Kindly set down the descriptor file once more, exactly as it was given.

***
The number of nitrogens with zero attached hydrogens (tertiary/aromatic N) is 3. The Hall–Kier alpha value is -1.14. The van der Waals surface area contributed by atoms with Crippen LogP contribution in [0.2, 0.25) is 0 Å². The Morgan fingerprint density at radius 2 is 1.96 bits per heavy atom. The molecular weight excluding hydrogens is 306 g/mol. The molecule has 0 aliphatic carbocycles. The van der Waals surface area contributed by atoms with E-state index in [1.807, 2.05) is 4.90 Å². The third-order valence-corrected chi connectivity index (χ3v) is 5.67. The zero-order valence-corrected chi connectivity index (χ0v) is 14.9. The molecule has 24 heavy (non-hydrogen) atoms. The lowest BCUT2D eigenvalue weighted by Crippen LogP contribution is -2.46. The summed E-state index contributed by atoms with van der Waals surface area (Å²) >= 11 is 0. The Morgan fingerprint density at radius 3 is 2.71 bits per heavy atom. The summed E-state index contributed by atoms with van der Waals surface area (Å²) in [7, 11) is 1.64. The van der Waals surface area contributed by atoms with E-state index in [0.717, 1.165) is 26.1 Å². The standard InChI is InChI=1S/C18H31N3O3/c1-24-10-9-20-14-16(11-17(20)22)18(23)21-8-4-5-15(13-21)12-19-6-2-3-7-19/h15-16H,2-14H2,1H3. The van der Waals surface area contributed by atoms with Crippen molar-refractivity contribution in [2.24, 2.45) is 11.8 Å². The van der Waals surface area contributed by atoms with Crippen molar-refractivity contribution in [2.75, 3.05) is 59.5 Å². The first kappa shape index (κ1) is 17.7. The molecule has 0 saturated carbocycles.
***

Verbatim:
The number of nitrogens with zero attached hydrogens (tertiary/aromatic N) is 3. The Hall–Kier alpha value is -1.14. The van der Waals surface area contributed by atoms with Crippen LogP contribution in [0.2, 0.25) is 0 Å². The Morgan fingerprint density at radius 2 is 1.96 bits per heavy atom. The molecular weight excluding hydrogens is 306 g/mol. The molecule has 0 aliphatic carbocycles. The van der Waals surface area contributed by atoms with E-state index in [1.807, 2.05) is 4.90 Å². The third-order valence-corrected chi connectivity index (χ3v) is 5.67. The zero-order valence-corrected chi connectivity index (χ0v) is 14.9. The molecule has 24 heavy (non-hydrogen) atoms. The lowest BCUT2D eigenvalue weighted by Crippen LogP contribution is -2.46. The summed E-state index contributed by atoms with van der Waals surface area (Å²) >= 11 is 0. The Morgan fingerprint density at radius 3 is 2.71 bits per heavy atom. The summed E-state index contributed by atoms with van der Waals surface area (Å²) in [7, 11) is 1.64. The van der Waals surface area contributed by atoms with E-state index in [0.717, 1.165) is 26.1 Å². The standard InChI is InChI=1S/C18H31N3O3/c1-24-10-9-20-14-16(11-17(20)22)18(23)21-8-4-5-15(13-21)12-19-6-2-3-7-19/h15-16H,2-14H2,1H3. The van der Waals surface area contributed by atoms with Crippen molar-refractivity contribution in [2.24, 2.45) is 11.8 Å². The van der Waals surface area contributed by atoms with Crippen molar-refractivity contribution in [2.75, 3.05) is 59.5 Å². The first kappa shape index (κ1) is 17.7. The molecule has 0 saturated carbocycles.